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Publication - Dr Lucia Marucci

    An extended model for culture-dependent heterogeneous gene expression and proliferation dynamics in mouse embryonic stem cells

    Citation

    Godwin, S, Ward, DT, Pedone, E, Homer, M, Fletcher, AG & Marucci, L, 2017, ‘An extended model for culture-dependent heterogeneous gene expression and proliferation dynamics in mouse embryonic stem cells’. npj Systems Biology and Applications, vol 3.

    Abstract

    During development, pluripotency is a transient state describing a cell’s ability to give rise to all three germ layers and germline. Recent studies have shown that, in vitro, pluripotency is highly dynamic: exogenous stimuli provided to cultures of mouse embryonic stem cells (mESCs), isolated from pre-implantation blastocysts, significantly affect the spectrum of pluripotency. 2i/LIF, a recently defined serum-free medium, forces mESCs into a ground state of pluripotency, while serum/LIF cultures promote the co-existence of ground- and primed-like mESC subpopulations. The latter heterogeneity correlates with temporal fluctuations of pluripotency markers, including the master regulator Nanog, in single cells. We propose a mathematical model of Nanog dynamics in both media, accounting for recent experimental data showing the persistence of a small Nanog-low subpopulation in ground state pluripotency mESC cultures. The model integrates into the core pluripotency Gene Regulatory Network both inhibitors present in 2i/LIF (PD and Chiron), and feedback interactions with genes found to be differentially expressed in the two media. Our simulations and bifurcation analysis show that, in ground-state cultures, Nanog dynamics result from the combination of reduced noise in gene expression and the shift of the system towards monostable, but still excitable, regulation. Experimental data and agent-based modelling simulations indicate that mESC proliferation dynamics vary in the two media, and cannot be reproduced only accounting for Nanog-dependent cell-cycle regulation. We further demonstrate that both PD and Chiron play a key role in regulating transcription factors heterogeneity and, ultimately, mESC fate decision.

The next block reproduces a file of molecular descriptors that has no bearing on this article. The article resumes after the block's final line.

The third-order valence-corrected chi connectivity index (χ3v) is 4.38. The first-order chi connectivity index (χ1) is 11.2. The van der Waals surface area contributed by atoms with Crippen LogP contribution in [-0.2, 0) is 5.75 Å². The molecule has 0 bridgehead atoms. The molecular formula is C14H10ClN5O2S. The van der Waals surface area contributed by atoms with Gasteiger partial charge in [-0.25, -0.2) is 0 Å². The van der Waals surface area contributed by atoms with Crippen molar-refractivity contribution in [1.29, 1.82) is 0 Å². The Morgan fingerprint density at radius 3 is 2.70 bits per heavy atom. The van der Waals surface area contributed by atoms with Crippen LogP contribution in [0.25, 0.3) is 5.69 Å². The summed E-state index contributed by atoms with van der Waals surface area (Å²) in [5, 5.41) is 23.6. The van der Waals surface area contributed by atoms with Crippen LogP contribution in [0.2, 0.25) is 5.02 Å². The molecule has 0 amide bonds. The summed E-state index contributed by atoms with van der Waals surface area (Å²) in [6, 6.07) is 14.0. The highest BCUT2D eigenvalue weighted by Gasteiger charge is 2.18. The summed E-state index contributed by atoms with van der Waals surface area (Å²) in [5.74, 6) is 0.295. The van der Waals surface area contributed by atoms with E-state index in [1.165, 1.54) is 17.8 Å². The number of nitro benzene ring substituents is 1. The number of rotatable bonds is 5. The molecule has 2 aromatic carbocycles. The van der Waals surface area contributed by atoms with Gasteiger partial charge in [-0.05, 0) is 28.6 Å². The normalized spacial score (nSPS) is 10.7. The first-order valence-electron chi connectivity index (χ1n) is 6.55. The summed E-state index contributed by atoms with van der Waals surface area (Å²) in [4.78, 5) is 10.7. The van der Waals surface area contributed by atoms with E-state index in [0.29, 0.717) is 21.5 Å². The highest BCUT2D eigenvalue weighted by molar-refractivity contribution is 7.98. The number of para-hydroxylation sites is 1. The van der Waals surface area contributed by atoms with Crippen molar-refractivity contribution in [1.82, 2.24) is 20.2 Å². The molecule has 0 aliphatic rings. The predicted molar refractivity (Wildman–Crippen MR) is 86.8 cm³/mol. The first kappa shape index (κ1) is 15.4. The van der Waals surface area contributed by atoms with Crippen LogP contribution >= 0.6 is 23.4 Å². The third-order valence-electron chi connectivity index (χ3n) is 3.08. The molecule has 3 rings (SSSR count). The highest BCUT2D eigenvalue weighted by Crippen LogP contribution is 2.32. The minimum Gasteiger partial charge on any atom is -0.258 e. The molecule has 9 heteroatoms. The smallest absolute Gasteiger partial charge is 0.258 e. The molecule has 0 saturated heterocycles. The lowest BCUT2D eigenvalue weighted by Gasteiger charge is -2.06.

Full details in the University publications repository